Members of the Hawaiian State Legislature are continuing a crusade against video game loot boxes, with two bills introduced in the State House and Senate. With the bills targeting video games with randomized awards, specifically Star Wars Battlefront II, this is only the next chapter in a long saga over the loot box controversy.
Battlefront II has been the prime example of a video game accused of predatory behavior with an alleged “pay-to-win” model squeezed into the game prior to launch, with players being encouraged to buy loot crates for the chance of winning items and weapons that give them the edge in battle. After several complaints – and a call from Disney bosses unhappy with the negative buzz around the Star Wars license that publisher EA was creating – EA and developer DICE introduced several last minute changes to the game’s progression system before launch, and made the bombshell announcement hours before the game’s release that in-game purchases would (temporarily) be turned off.
But the systemic problem still remains, according to several players. Hawaii State Representative Chris Lee (D) took charge of this initiative in November 2017, calling Star Wars Battlefront II a “Star Wars-themed online casino, designed to lure kids into spending money. It’s a trap.” And it’s not the only triple-A game with this problem in 2017, the others being Destiny 2, Call of Duty: WWII, and still, Overwatch.
The Hawaii Tribune-Herald reports on two pairs of bills that address the issue head-on. House Bill 2686 and Senate Bill 3024 “would prohibit the sale of any game featuring a system wherein players can purchase a randomized reward using real money to anyone younger than 21 years old.” Basically, loot boxes would be regulated the same way as alcohol. And House Bill 2727 and Senate Bill 3025 would “require video game publishers to prominently label games containing such randomized purchase systems, as well as disclose the probability rates of receiving each loot box reward.” Think of it like a Surgeon General’s warning on a pack of cigarettes.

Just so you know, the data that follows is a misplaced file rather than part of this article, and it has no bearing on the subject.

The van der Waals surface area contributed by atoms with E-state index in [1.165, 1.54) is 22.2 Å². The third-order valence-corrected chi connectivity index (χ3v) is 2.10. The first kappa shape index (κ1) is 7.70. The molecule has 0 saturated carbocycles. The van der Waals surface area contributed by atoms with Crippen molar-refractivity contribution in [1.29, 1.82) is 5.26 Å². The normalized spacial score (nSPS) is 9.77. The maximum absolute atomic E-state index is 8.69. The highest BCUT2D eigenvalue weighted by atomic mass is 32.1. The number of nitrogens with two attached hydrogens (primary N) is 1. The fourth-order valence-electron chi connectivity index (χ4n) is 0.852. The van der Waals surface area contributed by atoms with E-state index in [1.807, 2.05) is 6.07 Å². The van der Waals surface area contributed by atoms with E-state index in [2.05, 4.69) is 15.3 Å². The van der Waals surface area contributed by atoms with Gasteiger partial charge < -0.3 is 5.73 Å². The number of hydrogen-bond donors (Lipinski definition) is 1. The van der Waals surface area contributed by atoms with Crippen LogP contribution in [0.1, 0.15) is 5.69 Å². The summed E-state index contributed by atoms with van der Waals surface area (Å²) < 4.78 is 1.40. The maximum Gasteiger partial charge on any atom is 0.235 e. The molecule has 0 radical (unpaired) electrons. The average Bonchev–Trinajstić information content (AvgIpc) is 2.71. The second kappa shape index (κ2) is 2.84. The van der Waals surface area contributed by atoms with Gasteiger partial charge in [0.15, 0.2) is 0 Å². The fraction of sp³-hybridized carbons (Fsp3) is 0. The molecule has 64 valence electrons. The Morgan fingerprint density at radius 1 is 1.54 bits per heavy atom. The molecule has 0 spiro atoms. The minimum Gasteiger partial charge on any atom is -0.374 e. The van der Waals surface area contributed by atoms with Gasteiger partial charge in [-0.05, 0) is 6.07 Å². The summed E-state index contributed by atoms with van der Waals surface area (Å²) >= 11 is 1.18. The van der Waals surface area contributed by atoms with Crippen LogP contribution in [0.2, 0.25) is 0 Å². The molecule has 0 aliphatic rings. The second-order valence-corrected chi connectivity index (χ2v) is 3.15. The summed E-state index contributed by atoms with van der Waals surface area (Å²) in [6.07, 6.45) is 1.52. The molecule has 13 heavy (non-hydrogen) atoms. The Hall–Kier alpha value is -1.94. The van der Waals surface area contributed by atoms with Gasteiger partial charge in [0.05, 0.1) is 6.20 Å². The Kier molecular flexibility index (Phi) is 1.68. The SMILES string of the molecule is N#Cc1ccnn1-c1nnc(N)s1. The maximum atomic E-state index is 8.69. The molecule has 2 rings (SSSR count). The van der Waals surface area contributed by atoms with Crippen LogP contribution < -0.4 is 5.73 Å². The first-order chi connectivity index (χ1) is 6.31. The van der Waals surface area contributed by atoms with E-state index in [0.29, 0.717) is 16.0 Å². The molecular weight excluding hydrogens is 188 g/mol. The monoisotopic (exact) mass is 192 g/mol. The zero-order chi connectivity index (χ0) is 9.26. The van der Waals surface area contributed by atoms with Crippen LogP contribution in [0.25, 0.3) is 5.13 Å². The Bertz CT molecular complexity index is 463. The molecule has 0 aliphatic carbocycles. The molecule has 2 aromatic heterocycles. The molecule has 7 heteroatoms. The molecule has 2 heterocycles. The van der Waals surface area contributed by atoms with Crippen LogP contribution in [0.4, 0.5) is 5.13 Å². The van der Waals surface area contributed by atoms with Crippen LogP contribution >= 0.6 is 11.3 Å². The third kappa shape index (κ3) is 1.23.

Speaking to the Herald, Representative Lee says on the issue:
“I grew up playing games my whole life. I’ve watched firsthand the evolution of the industry from one that seeks to create new things to one that’s begun to exploit people, especially children, to maximize profit.”
This apparently isn’t purely a mass panic from old, out-of-touch politicians, but possibly just a gamer in a position of power who is concerned about the mental health effects of systems such as loot boxes. With the costs of game development steadily increasing, publishers are looking for other ways to make a profit from their products without having to raise the standard $60 USD cost. But with loot box systems having a same effect on the human brain as gambling, many are concerned, so much to the point where state governments are finding the need to intervene.
Whatever the result, this is sure to be a transformative moment for the video game industry.
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